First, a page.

Review request for JDK-8141702: Add support for Symbol property keys
hannes.wallnoefer at oracle.com
Wed Nov 11 12:14:31 UTC 2015
Thanks for the reviews! I uploaded a new webrev that includes most of
A few notes:
- I followed Attila's suggestion regarding
NativeSymbol.globalSymbolRegistry, creating a new
jdk.nashorn.internal.WeakValueCache class that is used for both
anonymous classes in Context and interned symbols in NativeSymbol.
- I didn't use ConcurrentHashTable instead of synchronization since I
envision symbol interning to be an infrequent operation. We can revisit
this later on I guess.
- I didn't really find a good place for a comment about symbols and
codegen/serialization. However, I decided to make Symbol serializable
even though it does not have to be yet.
Am 2015-11-10 um 18:18 schrieb Attila Szegedi:
> Great work!
> I have few remarks on the NativeSymbol.globalSymbolRegistry:
> I think it’s okay to have a static String->Symbol map in NativeSymbol.globalSymbolRegistry, but it’d need to be a Map<String, SymbolReference> where SymbolReference is a "class SymbolReference extends WeakReference<Symbol>" and also carries the string key as its field. A reference queue would be needed to remove String keys for which references were cleared. This should pretty much work exactly the same as Context.anonymousHostClasses works. Maybe you could extract that code into a utility class?
> For keyFor, instead of containsValue (linear time lookup) how about checking:
> String name = ((Symbol)arg).getName();
> return globalSymbolRegistry.get(name) == arg ? name : Undefined.getUndefined();
> instead? Again, if you’d adopt my suggestion for references, then get() returns a reference instead of a symbol, but the principle is the same.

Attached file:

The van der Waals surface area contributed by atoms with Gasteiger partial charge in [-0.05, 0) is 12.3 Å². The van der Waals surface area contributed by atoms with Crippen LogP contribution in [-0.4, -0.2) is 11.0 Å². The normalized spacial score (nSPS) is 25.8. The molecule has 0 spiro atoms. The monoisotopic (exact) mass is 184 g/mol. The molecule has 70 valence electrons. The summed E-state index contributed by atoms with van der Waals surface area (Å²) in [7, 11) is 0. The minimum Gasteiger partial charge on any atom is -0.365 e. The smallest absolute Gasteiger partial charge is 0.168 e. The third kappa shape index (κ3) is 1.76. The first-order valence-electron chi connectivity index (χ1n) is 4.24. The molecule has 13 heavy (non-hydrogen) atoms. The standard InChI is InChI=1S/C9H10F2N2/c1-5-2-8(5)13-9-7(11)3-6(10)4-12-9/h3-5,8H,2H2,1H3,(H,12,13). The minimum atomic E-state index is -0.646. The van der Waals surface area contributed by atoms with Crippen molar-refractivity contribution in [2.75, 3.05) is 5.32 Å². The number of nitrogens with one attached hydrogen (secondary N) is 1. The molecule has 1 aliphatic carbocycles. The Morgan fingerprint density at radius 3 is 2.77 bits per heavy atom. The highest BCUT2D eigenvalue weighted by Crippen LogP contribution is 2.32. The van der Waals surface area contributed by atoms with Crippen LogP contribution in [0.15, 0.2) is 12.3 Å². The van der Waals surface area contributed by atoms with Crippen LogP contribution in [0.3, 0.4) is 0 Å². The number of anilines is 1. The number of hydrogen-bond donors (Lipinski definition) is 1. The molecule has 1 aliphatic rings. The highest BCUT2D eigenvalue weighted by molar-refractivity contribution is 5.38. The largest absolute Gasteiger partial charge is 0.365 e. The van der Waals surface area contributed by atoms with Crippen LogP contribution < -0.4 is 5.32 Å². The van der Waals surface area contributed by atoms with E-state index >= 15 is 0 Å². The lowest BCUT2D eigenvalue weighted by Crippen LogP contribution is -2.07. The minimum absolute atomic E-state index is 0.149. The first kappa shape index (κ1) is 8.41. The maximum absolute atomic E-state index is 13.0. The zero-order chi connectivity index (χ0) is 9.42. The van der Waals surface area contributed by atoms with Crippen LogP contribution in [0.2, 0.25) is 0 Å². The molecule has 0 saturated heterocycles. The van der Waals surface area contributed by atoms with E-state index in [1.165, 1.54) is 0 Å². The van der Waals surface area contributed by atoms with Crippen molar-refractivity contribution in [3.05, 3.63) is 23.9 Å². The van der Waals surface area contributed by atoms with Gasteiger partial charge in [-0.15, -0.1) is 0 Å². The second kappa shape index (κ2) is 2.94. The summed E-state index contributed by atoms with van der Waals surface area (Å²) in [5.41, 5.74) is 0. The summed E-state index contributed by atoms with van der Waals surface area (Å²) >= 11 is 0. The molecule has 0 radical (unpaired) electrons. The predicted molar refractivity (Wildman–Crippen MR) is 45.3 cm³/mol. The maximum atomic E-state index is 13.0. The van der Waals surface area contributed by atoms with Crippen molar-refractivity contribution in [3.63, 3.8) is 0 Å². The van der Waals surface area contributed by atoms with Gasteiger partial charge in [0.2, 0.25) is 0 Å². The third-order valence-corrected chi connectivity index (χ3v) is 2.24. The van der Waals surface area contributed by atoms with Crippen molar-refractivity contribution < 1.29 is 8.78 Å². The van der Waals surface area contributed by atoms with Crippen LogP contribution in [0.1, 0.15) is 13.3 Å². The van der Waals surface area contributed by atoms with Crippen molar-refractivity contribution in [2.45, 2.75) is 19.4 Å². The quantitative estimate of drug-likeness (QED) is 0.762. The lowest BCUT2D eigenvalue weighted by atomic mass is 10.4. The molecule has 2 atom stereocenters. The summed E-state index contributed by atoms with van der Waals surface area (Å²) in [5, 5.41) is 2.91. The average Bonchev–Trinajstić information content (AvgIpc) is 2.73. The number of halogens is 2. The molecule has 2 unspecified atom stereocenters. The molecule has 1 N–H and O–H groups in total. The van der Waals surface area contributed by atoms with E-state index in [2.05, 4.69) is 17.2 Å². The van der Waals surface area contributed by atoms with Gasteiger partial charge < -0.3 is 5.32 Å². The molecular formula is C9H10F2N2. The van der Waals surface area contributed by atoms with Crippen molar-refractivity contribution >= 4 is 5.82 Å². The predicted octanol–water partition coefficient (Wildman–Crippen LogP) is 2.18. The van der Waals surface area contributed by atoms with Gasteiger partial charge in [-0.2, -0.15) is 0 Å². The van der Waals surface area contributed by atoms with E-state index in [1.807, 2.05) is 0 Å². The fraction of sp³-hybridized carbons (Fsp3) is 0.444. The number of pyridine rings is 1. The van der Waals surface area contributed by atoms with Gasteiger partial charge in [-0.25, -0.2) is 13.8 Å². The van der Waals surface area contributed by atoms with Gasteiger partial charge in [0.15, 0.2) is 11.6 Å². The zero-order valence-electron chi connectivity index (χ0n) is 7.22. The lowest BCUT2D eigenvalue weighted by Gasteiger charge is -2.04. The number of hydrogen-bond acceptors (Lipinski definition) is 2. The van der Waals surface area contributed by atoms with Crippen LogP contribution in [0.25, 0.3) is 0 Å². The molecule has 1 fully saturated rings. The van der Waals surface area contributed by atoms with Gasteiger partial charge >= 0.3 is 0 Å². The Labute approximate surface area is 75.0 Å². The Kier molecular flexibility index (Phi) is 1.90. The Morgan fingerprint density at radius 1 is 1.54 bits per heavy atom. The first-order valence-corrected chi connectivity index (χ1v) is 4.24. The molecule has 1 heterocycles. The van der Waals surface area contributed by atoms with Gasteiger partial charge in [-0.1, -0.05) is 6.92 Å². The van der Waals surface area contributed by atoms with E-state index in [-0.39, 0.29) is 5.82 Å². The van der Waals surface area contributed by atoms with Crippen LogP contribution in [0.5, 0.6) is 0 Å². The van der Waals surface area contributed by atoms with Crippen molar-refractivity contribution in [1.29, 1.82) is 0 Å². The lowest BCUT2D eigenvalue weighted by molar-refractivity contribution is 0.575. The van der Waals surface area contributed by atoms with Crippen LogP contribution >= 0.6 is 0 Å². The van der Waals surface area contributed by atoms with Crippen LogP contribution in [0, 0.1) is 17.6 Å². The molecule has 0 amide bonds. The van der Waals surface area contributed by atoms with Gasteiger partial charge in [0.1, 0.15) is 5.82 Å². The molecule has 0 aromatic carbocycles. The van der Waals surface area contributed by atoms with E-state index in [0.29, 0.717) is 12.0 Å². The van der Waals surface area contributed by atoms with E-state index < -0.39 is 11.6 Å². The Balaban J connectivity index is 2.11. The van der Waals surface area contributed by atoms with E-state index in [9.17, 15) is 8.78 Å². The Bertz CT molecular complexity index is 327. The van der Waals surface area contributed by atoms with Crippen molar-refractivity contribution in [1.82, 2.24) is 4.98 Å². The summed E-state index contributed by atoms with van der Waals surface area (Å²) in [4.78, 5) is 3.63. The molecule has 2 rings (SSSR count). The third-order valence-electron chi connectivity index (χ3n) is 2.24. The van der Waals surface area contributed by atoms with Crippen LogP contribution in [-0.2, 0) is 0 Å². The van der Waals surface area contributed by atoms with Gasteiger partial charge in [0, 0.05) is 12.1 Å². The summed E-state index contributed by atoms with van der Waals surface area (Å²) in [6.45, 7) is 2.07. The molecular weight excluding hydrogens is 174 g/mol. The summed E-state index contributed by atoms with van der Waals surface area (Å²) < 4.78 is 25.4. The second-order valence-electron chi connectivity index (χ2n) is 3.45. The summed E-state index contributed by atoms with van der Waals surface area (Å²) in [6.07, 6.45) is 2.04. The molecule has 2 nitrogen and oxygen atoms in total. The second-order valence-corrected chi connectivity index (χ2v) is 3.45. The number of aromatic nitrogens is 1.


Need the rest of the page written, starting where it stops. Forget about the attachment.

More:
> Finally, globalSymbolRegistry is a HashMap, and you synchronize around it. I’d consider using a ConcurrentHashMap instead and avoid synchronization. There’s the minor issue that if you adopt my reference suggestion above then you can’t atomically deal with the situation where the reference is cleared. You can still avoid synchronization using a ConcurrentMap and computeIfAbsent if you want to avoid synchronization, but you’ll need to additionally validate that a non-absent reference is not cleared, and if it is, then create a new one and do an additional putIfAbsent. The interaction between FOR and keyFor is not racy anyway, as in order to not get back undefined, one already has to have a strong reference to a symbol that’s in the map.
>> On Nov 10, 2015, at 4:35 PM, Sundararajan Athijegannathan <sundararajan.athijegannathan at oracle.com> wrote:
>> Nice work!
>> Few comments:
>> * the symbol "internalizing" table could be per Context. Keeping it as static field from that class => Symbol instances are leaked permanently. Since we have 1:1 between script engine and nashorn Context instance, it is better if we keep it as Context-wide global. That way, when the engine dies, it's Symbols can be GC'ed.
>> * Classes like NativeSymbol, Symbol can be final.
>> * There could be comment somewhere that codegenerator will take care of String or Number properties in places where 'serialize' Properties, PropertyMaps (i.e., arbitrary Object value is taken care of).
>> That's it!
>> On 11/10/2015 8:12 PM, Hannes Wallnoefer wrote:
>>> Please review JDK-8141702: Add support for Symbol property keys:
>>> This adds support for Symbols. Symbols are a new type of guaranteed-unique property keys that can be used to add properties to objects without risking conflicts with existing properties. Symbols are used by many other features in ES6, so it helps a lot to have this in.
>>> The patch looks big but for most files it's just the type of property keys that changed from String to Object. This change is pretty simple, and it does not affect the fast property access path.
>>> I had to jump through some hoops in order to deal with some of the strange characteristics of symbols, such as the fact that implicit conversion to string or number throws a TypeError. For example, I introduced a dedicated toString method in tools.Shell to render results so it could display symbols both as top level values and when contained in an array (which neither JSType.toString nor ScriptRuntime.safeToString would let us do).
>>> I think I explained all these cases sufficiently, but feel free to ask if something looks weird.
>>> This change is completely invisible in ES5 mode. I also added a test that checks the absence of this and other ES6 features in ES5 mode as suggested by Sundar.
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